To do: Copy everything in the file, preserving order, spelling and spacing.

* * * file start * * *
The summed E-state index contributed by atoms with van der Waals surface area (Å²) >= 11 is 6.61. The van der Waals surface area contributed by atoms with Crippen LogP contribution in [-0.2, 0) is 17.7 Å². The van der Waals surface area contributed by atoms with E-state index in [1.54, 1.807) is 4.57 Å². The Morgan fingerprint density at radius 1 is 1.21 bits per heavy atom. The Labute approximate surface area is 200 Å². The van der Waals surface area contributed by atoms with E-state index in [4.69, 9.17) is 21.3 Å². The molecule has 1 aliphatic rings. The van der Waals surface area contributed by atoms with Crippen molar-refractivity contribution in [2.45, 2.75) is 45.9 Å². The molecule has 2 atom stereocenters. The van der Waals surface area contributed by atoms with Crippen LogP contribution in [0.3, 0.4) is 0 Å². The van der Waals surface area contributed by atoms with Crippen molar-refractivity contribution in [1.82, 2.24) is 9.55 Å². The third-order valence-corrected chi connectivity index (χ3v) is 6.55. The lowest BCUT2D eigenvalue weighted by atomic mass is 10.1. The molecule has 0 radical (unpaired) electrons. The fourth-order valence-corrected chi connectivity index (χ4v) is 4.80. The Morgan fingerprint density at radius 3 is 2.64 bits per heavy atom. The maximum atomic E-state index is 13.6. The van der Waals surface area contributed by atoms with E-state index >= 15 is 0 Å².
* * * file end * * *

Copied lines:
The summed E-state index contributed by atoms with van der Waals surface area (Å²) >= 11 is 6.61. The van der Waals surface area contributed by atoms with Crippen LogP contribution in [-0.2, 0) is 17.7 Å². The van der Waals surface area contributed by atoms with E-state index in [1.54, 1.807) is 4.57 Å². The Morgan fingerprint density at radius 1 is 1.21 bits per heavy atom. The Labute approximate surface area is 200 Å². The van der Waals surface area contributed by atoms with E-state index in [4.69, 9.17) is 21.3 Å². The molecule has 1 aliphatic rings. The van der Waals surface area contributed by atoms with Crippen molar-refractivity contribution in [2.45, 2.75) is 45.9 Å². The molecule has 2 atom stereocenters. The van der Waals surface area contributed by atoms with Crippen LogP contribution in [0.3, 0.4) is 0 Å². The van der Waals surface area contributed by atoms with Crippen molar-refractivity contribution in [1.82, 2.24) is 9.55 Å². The third-order valence-corrected chi connectivity index (χ3v) is 6.55. The lowest BCUT2D eigenvalue weighted by atomic mass is 10.1. The molecule has 0 radical (unpaired) electrons. The fourth-order valence-corrected chi connectivity index (χ4v) is 4.80. The Morgan fingerprint density at radius 3 is 2.64 bits per heavy atom. The maximum atomic E-state index is 13.6. The van der Waals surface area contributed by atoms with E-state index >= 15 is 0 Å².